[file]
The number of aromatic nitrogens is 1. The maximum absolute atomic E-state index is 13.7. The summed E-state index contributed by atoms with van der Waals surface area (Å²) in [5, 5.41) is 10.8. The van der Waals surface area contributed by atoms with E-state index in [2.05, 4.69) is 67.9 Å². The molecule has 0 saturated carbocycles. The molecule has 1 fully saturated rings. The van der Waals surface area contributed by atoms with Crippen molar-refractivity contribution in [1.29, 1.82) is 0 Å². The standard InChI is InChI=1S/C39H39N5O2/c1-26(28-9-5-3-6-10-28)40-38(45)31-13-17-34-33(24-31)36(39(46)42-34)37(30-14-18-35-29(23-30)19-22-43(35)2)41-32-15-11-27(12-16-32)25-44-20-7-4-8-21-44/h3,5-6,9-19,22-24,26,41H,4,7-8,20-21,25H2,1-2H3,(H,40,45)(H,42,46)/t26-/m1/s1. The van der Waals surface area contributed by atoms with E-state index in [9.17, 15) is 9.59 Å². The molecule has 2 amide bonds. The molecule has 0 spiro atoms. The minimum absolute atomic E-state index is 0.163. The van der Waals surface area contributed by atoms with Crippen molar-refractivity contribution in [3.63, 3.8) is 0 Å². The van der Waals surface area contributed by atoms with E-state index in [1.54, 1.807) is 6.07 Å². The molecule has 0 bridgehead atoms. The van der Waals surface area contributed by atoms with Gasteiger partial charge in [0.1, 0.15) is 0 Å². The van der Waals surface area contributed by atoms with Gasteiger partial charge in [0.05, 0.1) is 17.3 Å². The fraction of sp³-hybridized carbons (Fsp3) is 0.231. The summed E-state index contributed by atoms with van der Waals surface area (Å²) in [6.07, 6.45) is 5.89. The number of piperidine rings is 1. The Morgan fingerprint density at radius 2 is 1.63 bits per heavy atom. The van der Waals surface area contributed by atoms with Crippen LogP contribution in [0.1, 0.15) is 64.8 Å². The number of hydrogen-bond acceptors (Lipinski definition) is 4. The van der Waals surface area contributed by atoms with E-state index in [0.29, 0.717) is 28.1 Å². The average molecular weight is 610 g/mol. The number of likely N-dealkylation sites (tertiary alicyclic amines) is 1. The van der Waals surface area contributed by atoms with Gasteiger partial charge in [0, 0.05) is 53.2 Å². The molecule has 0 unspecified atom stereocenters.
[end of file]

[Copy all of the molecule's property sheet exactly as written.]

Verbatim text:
The number of aromatic nitrogens is 1. The maximum absolute atomic E-state index is 13.7. The summed E-state index contributed by atoms with van der Waals surface area (Å²) in [5, 5.41) is 10.8. The van der Waals surface area contributed by atoms with E-state index in [2.05, 4.69) is 67.9 Å². The molecule has 0 saturated carbocycles. The molecule has 1 fully saturated rings. The van der Waals surface area contributed by atoms with Crippen molar-refractivity contribution in [1.29, 1.82) is 0 Å². The standard InChI is InChI=1S/C39H39N5O2/c1-26(28-9-5-3-6-10-28)40-38(45)31-13-17-34-33(24-31)36(39(46)42-34)37(30-14-18-35-29(23-30)19-22-43(35)2)41-32-15-11-27(12-16-32)25-44-20-7-4-8-21-44/h3,5-6,9-19,22-24,26,41H,4,7-8,20-21,25H2,1-2H3,(H,40,45)(H,42,46)/t26-/m1/s1. The van der Waals surface area contributed by atoms with E-state index in [9.17, 15) is 9.59 Å². The molecule has 2 amide bonds. The molecule has 0 spiro atoms. The minimum absolute atomic E-state index is 0.163. The van der Waals surface area contributed by atoms with Crippen molar-refractivity contribution in [3.63, 3.8) is 0 Å². The van der Waals surface area contributed by atoms with E-state index in [1.54, 1.807) is 6.07 Å². The molecule has 0 bridgehead atoms. The van der Waals surface area contributed by atoms with Gasteiger partial charge in [0.1, 0.15) is 0 Å². The van der Waals surface area contributed by atoms with Gasteiger partial charge in [0.05, 0.1) is 17.3 Å². The fraction of sp³-hybridized carbons (Fsp3) is 0.231. The summed E-state index contributed by atoms with van der Waals surface area (Å²) in [6.07, 6.45) is 5.89. The number of piperidine rings is 1. The Morgan fingerprint density at radius 2 is 1.63 bits per heavy atom. The van der Waals surface area contributed by atoms with Crippen LogP contribution in [0.1, 0.15) is 64.8 Å². The number of hydrogen-bond acceptors (Lipinski definition) is 4. The van der Waals surface area contributed by atoms with E-state index in [0.29, 0.717) is 28.1 Å². The average molecular weight is 610 g/mol. The number of likely N-dealkylation sites (tertiary alicyclic amines) is 1. The van der Waals surface area contributed by atoms with Gasteiger partial charge in [0, 0.05) is 53.2 Å². The molecule has 0 unspecified atom stereocenters.